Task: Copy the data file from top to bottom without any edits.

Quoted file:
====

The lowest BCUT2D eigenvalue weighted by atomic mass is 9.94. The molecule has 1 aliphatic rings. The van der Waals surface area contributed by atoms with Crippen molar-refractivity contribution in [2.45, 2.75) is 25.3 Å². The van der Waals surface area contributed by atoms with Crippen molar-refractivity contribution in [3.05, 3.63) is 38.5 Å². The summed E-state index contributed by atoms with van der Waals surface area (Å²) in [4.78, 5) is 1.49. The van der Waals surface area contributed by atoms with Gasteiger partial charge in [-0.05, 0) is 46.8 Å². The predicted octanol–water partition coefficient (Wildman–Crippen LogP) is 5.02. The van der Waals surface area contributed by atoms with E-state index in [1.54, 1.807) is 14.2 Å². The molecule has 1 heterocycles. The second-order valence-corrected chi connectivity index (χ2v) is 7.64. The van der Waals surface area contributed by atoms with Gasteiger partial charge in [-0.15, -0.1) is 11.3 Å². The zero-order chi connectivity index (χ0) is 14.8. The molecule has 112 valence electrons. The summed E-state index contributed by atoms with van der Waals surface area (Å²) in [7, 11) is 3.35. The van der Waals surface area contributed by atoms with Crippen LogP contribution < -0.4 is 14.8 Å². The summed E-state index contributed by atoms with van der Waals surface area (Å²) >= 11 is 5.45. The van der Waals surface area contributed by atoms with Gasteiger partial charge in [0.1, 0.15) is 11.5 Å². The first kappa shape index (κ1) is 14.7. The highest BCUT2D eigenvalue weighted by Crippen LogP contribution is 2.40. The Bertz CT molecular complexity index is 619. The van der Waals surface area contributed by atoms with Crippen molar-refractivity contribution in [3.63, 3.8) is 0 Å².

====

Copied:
The lowest BCUT2D eigenvalue weighted by atomic mass is 9.94. The molecule has 1 aliphatic rings. The van der Waals surface area contributed by atoms with Crippen molar-refractivity contribution in [2.45, 2.75) is 25.3 Å². The van der Waals surface area contributed by atoms with Crippen molar-refractivity contribution in [3.05, 3.63) is 38.5 Å². The summed E-state index contributed by atoms with van der Waals surface area (Å²) in [4.78, 5) is 1.49. The van der Waals surface area contributed by atoms with Gasteiger partial charge in [-0.05, 0) is 46.8 Å². The predicted octanol–water partition coefficient (Wildman–Crippen LogP) is 5.02. The van der Waals surface area contributed by atoms with E-state index in [1.54, 1.807) is 14.2 Å². The molecule has 1 heterocycles. The second-order valence-corrected chi connectivity index (χ2v) is 7.64. The van der Waals surface area contributed by atoms with Gasteiger partial charge in [-0.15, -0.1) is 11.3 Å². The zero-order chi connectivity index (χ0) is 14.8. The molecule has 112 valence electrons. The summed E-state index contributed by atoms with van der Waals surface area (Å²) in [7, 11) is 3.35. The van der Waals surface area contributed by atoms with Crippen LogP contribution < -0.4 is 14.8 Å². The summed E-state index contributed by atoms with van der Waals surface area (Å²) >= 11 is 5.45. The van der Waals surface area contributed by atoms with Gasteiger partial charge in [0.1, 0.15) is 11.5 Å². The first kappa shape index (κ1) is 14.7. The highest BCUT2D eigenvalue weighted by Crippen LogP contribution is 2.40. The Bertz CT molecular complexity index is 619. The van der Waals surface area contributed by atoms with Crippen molar-refractivity contribution in [3.63, 3.8) is 0 Å².